The 3.1 x 1.9 x 2.8-inch Arlo Pro 2 is nearly identical physically to the original Arlo Pro. Both exemplify Arlo's signature design of a smooth, curved, ovoid body with a black lens and face. The compact camera, which has no legs or stand, presents a comparatively unobtrusive low profile. A small round magnetic mount that screws into the wall is included with the camera. Other mounting options are available from Arlo and third-party vendors.
Like the Arlo Pro, the Pro 2 has eight night-vision infrared LEDs that surround the lens. An indicator LED (also on the lens bevel) blinks and changes colors to indicate battery charge, syncing and firmware updating.
This 4.8-ounce indoor/outdoor camera is IP65-certified weather resistant. You can use it plugged in or wire-free (powered by the included 2440 mAh rechargeable battery). The 76-inch power cord plugs into a mini-USB port on the back and into a comparatively small USB/AC converter brick. An extra rechargeable battery with charger costs $49.99, and the new solar power panel is $79.99.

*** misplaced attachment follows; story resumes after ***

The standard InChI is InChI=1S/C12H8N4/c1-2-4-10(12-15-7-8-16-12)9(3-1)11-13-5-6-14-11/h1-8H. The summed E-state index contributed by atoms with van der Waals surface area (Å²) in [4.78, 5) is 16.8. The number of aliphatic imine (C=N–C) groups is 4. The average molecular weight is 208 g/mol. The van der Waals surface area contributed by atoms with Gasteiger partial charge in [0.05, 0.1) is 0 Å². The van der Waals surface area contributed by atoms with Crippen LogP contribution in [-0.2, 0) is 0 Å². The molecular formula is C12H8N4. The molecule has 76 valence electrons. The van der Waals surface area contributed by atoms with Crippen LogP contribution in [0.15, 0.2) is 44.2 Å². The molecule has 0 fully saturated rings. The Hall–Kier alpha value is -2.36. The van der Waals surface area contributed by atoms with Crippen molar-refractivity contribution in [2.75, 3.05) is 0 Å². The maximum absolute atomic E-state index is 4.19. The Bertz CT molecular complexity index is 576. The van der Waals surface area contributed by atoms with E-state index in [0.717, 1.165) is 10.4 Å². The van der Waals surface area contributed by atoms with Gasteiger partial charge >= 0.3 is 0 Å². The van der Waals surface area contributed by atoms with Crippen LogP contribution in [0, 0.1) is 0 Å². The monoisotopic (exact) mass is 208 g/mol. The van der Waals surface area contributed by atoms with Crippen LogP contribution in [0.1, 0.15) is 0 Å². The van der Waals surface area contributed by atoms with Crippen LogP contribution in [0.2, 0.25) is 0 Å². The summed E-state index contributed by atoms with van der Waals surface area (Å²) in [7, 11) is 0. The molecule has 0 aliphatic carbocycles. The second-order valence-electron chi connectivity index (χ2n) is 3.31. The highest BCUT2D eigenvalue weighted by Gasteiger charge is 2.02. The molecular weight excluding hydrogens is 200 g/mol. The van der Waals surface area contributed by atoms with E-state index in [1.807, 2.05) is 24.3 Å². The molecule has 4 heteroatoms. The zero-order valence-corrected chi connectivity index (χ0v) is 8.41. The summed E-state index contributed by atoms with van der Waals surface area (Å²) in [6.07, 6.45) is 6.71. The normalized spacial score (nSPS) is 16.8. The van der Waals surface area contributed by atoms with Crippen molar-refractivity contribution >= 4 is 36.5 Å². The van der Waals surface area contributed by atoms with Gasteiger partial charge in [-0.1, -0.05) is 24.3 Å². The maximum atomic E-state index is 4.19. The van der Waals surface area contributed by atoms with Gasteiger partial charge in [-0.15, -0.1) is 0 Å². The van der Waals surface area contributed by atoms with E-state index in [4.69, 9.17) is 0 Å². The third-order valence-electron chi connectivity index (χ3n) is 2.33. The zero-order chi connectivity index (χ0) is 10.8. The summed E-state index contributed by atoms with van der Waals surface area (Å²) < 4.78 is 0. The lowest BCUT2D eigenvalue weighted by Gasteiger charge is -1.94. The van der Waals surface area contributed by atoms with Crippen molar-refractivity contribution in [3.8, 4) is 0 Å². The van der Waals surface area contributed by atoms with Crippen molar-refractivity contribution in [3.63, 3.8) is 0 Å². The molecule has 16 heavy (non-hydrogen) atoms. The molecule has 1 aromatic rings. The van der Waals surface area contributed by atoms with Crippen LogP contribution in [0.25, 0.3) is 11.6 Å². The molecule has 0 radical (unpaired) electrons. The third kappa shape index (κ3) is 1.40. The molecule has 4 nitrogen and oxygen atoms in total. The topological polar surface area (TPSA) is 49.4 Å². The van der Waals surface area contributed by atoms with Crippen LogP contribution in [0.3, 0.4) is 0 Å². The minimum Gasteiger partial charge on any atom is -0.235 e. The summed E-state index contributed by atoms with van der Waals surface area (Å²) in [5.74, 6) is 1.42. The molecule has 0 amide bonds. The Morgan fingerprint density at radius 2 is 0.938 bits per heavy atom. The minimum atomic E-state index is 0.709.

The Arlo Pro 2 requires the 2.3 x 6.9 x 5.0-inch white trapezoidal base station, which is included in most packages. (It's not necessary for the Arlo Q, which makes the Q a better buy.) Hardwired into your local network, the base station provides a steady low-power Wi-Fi (802.11n 2.4GHz) connection for up to 15 cameras (though only five can be streamed at once).
You can program the base station's 100+ decibel siren to be triggered by motion or sound, or you can activate it from your phone. While none of the Arlo cameras have a slot for a memory card, an (optional) USB external hard drive may be plugged into the base station.
Arlo Pro 2 review: Video and Audio Quality
The Pro 2's 1080p video, 130-degree field of view and glass lens captured very good, crisp daylight video, in both wired and wireless modes. Details were easy to discern, with good color and exposure when viewed on our iPhone and Android phone. However, when viewed through the web portal on a large computer screen, highlights were blown out and pixelated. By comparison, the original Pro's daylight video was smaller (due to the lower resolution), but had better contrast and exposure on all screens — as did the 1080p Arlo Q.